[Haskell-cafe] Bulk Synchronous Parallel

Gregory Crosswhite gcross at phys.washington.edu
Mon Apr 19 18:51:01 EDT 2010

Thanks for the link;  my ultimate interest, though, is in an architecture that could scale to multiple machines rather than multiple cores with shared memory on a single machine.  Has there been any interest and/or progress in making DPH run on multiple machines and other NUMA architectures?


On Apr 19, 2010, at 3:33 PM, Sebastian Sylvan wrote:

> On Mon, Apr 19, 2010 at 11:03 PM, Gregory Crosswhite <gcross at phys.washington.edu> wrote:
> Hey everyone,
> Has anyone done any work with bulk synchronous parallel computing in Haskell?  The idea behind the model is that you divide your computation into a series of computation and communication phases, and it has recently occurred to me that this might be an ideal setup for parallelizing a pure language like Haskell because you can think of it as alternating between a stage that independently applies a bunch of functions to a bunch of independent chunks of data and a stage that applies a big function to all of the chunks that recombines them into new chunks for the next parallel phase, so that all stages are conceptually pure even if eventually the second stage is turned into something involving communication and hence side-effectful under the hood.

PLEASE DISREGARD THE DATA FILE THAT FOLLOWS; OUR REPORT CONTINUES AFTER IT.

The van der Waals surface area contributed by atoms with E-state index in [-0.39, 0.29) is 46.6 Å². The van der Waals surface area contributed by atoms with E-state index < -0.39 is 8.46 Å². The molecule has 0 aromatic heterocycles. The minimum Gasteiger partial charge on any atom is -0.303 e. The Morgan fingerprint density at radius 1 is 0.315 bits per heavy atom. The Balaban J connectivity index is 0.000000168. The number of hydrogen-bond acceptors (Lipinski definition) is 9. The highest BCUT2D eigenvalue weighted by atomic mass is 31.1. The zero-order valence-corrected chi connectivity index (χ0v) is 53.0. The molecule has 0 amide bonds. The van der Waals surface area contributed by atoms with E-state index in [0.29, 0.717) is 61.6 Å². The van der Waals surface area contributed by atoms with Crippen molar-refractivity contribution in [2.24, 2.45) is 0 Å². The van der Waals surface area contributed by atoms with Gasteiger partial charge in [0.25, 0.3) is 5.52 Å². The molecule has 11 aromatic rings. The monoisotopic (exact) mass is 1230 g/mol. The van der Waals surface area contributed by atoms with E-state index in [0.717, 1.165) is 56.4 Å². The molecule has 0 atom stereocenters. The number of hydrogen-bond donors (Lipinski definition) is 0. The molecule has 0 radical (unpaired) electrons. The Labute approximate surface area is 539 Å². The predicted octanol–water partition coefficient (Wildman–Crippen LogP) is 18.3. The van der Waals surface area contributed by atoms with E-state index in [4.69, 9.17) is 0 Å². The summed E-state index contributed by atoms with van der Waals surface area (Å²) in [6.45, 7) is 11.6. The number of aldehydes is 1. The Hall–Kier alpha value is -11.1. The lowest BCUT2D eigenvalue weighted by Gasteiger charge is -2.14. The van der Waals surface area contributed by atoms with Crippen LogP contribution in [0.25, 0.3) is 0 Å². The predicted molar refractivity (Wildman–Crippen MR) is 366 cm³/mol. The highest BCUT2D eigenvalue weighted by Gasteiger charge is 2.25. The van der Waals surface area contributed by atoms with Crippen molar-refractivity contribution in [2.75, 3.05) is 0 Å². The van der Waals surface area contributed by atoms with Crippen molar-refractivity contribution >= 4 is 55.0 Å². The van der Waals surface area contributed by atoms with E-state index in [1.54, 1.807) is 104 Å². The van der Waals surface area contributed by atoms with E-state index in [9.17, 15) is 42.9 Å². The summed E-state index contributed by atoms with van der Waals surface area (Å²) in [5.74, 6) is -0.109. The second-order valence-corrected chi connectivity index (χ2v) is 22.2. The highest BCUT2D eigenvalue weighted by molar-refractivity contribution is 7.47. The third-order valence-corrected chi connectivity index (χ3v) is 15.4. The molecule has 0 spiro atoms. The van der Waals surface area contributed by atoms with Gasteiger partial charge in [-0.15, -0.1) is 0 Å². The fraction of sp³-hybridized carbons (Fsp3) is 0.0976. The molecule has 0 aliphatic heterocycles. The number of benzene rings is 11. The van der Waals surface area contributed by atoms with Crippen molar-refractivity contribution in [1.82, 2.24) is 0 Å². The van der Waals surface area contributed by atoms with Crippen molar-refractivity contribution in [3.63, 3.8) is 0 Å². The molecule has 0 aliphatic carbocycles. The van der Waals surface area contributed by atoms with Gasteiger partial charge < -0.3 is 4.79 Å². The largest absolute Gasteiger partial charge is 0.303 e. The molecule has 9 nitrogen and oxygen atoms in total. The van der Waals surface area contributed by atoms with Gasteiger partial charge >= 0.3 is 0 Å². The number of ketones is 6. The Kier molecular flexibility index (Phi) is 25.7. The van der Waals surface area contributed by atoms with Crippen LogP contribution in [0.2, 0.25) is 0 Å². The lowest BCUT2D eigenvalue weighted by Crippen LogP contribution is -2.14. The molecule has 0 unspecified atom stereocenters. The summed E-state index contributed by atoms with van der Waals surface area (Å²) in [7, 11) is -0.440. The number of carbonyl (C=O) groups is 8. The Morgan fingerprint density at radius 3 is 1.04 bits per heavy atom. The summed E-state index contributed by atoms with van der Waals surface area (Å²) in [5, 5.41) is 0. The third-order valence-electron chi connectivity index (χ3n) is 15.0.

> Experiences?  Thoughts?
> You may want to check out NDP, e.g. here: http://www.haskell.org/haskellwiki/GHC/Data_Parallel_Haskell
> It's at a higher level of abstraction, in a way. You don't need to worry about the dicing up and recombining, the compiler takes care of it for you. You just write things in terms of parallel arrays (which can be small, e.g. 2 element wide) and the compiler will fuse/flatten these together into big bulk parallel computations with communication between them. 
> -- 
> Sebastian Sylvan

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